New project teams may benefit from ice-breaker activities that happen outside of the initial project kick-off. The relationships will unfold over time, but managers of these teams should take the time to bring the group together in a neutral setting so that the focus is less on the success of deliverables and more on the people and the personalities behind the skills at the table.

As we increasingly engage with strangers on assorted digital platforms, as well as build relationships online before bringing them into offline spaces, these findings help us understand why it might be difficult to translate online interactions into offline ones. Online we have the benefit of typing a response, reading it, retyping it a few times and then sharing it. Whether our review happens to this degree is debatable given some of the public exchanges that have played out online but the opportunity exists for consideration. It may also matter less whether strangers online view us as likable if the likelihood of an in-real-life meeting is nonexistent—which may embolden some to speak thoughtlessly or more provocatively than they would in-person.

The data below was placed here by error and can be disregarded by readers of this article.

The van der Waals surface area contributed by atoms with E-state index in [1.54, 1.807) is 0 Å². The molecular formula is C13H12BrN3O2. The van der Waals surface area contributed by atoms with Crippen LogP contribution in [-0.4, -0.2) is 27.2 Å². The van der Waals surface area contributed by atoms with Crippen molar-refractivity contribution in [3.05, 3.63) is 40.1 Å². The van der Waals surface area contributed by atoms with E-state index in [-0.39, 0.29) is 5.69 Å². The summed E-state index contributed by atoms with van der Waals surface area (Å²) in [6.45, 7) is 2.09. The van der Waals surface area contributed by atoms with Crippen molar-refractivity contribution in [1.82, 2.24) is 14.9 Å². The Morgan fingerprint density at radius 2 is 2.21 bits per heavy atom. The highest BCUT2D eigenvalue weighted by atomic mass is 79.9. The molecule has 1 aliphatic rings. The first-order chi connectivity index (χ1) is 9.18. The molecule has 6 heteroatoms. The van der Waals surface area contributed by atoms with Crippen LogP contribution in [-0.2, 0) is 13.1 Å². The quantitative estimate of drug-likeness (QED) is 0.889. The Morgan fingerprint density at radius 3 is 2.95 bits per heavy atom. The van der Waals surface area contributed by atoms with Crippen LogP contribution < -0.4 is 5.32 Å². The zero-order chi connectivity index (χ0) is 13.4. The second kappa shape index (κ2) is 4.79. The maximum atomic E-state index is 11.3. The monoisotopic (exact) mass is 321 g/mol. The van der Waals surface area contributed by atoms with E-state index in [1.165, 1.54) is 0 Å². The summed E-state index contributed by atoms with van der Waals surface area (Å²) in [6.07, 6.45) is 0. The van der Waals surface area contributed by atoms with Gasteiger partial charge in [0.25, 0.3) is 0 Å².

As we build online and offline networks, we naturally want to populate them with like-minded people. It’s helpful to know that our initial anxieties about these forays into relationships are relatively balanced. 

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Referenced:

Boothby, Erica J., Gus Cooney, Gillian M. Sandstrom, and Margaret S. Clark (2018). "The Liking Gap in Conversations: Do People Like Us More Than We Think?” Psychological Sciencehttps://doi.org/10.1177/0956797618783714